“While I was a public teacher, my late husband’s diabetes caused catastrophic health issues. Anything diabetes can do to a person, it did to him. During what turned out to be his last year of life, he had already been in end-stage kidney failure for 5 years, & we were doing peritoneal dialysis at home…” Read the rest of Nancy’s story here.
“When my oldest son was 14 he was misdiagnosed with depression. He was treated with medication that made what we would eventually learn was bi-polar disorder almost unmanageable. It took 2 months to get an accurate diagnosis and level out his medications. During that time I was trying to…” Read the rest of Barbara’s story here.
“When my daughter was diagnosed with Acute Lymphoblastic Leukemia this last Thanksgiving, I only had access to the federal unpaid FMLA, where i could use up my vacation time to help pay my bills, but that wasn’t going to last long. My husband stopped training at his unpaid training program to stay…” Read the rest of Christina’s story here.
“As a parent of a chronically ill child I currently use FMLA intermittently, although there is job protection I am not paid for time that I must take for appointments or when my child is home sick. As a single mom this can be detrimental to my finances that are needed to pay rent, bills, pay for medications…” Read the rest of Jessica’s story here.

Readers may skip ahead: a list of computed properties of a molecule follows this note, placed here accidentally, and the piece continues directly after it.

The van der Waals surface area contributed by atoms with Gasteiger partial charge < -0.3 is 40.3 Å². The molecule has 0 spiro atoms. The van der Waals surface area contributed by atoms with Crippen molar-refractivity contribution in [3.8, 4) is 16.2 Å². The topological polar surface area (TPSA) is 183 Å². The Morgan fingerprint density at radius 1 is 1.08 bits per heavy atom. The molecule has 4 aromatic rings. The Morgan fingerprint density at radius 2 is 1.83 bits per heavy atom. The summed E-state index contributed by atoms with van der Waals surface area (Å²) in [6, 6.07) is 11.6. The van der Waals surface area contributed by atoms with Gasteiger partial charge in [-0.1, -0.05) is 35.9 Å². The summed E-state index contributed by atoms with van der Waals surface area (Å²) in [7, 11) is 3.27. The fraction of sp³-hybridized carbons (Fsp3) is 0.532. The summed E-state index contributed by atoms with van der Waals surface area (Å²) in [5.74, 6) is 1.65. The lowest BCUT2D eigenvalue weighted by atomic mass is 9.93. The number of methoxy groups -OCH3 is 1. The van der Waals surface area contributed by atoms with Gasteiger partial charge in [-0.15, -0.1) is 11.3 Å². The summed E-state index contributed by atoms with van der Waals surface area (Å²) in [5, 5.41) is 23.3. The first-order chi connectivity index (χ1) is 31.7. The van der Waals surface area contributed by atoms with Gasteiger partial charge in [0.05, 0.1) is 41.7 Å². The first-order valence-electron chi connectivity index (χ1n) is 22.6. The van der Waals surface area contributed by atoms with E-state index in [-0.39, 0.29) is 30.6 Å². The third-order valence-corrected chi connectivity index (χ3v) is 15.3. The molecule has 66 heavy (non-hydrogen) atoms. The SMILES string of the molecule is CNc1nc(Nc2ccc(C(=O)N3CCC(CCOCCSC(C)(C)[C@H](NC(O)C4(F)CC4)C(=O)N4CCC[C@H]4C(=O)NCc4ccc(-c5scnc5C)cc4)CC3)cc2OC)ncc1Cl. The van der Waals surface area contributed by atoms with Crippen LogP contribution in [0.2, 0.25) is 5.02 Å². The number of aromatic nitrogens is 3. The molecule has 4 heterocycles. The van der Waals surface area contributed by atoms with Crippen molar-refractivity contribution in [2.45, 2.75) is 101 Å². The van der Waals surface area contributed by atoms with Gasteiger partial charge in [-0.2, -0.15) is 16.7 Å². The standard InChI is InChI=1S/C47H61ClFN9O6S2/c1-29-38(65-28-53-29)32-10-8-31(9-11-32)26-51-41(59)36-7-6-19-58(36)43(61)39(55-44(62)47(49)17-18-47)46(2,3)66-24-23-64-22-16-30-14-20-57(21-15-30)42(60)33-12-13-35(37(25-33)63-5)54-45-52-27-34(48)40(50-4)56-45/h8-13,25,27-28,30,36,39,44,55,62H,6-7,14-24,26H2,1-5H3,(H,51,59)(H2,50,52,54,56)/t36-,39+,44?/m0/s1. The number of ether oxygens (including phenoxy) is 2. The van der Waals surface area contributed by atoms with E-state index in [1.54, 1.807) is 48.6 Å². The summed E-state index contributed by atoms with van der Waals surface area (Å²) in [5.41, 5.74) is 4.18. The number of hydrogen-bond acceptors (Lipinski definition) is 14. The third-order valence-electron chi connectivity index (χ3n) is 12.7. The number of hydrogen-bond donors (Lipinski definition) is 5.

“My mom fought terminal breast cancer. I was able to use sick time to spend Mom’s final weeks with her. I took one month off between her hospitalization, funeral and grieving. It would’ve been better to have had paid leave rather than use sick time.” Jessica, CT
“I take care of my parents. My dad takes care of my mom 90% of the time. If my parents ever get hurt or go through surgery that requires long term recovery, I would need to leave work without pay.” Luis, Newington CT
“I have been lucky to not have to take leave, but I understand that everyone will need to at some point. Paid leave helps to ensure that people are not penalized for taking care of themselves or their families.” Amy, Torrington CT
“I believe that sooner or later most of us may be faced with the need to take care of a loved one and we should not have to choose between family and job. We are human, we may got sick and we deserve time to heal.” Eluisa, Norwalk CT
“My husband and I are both freelancers, so when we don’t work, we don’t get paid. Last month he had a heart attack. I had to stay home and take care of him. Neither of us was earning anything, and on top of this we have high deductible insurance. A triple whammy.” Read the rest of Amy’s story here.
“The last weeks of my father’s life were agonizing. We brought hospice into our childhood home and made final arrangements. During this time, I would still work from the hospital or my father’s apartment so that I could save the days I needed for his funeral and burial. No one should have to experience that additional anxiety about their job security and finances when they are caring for a loved one.” Read the rest of Danielle’s story here.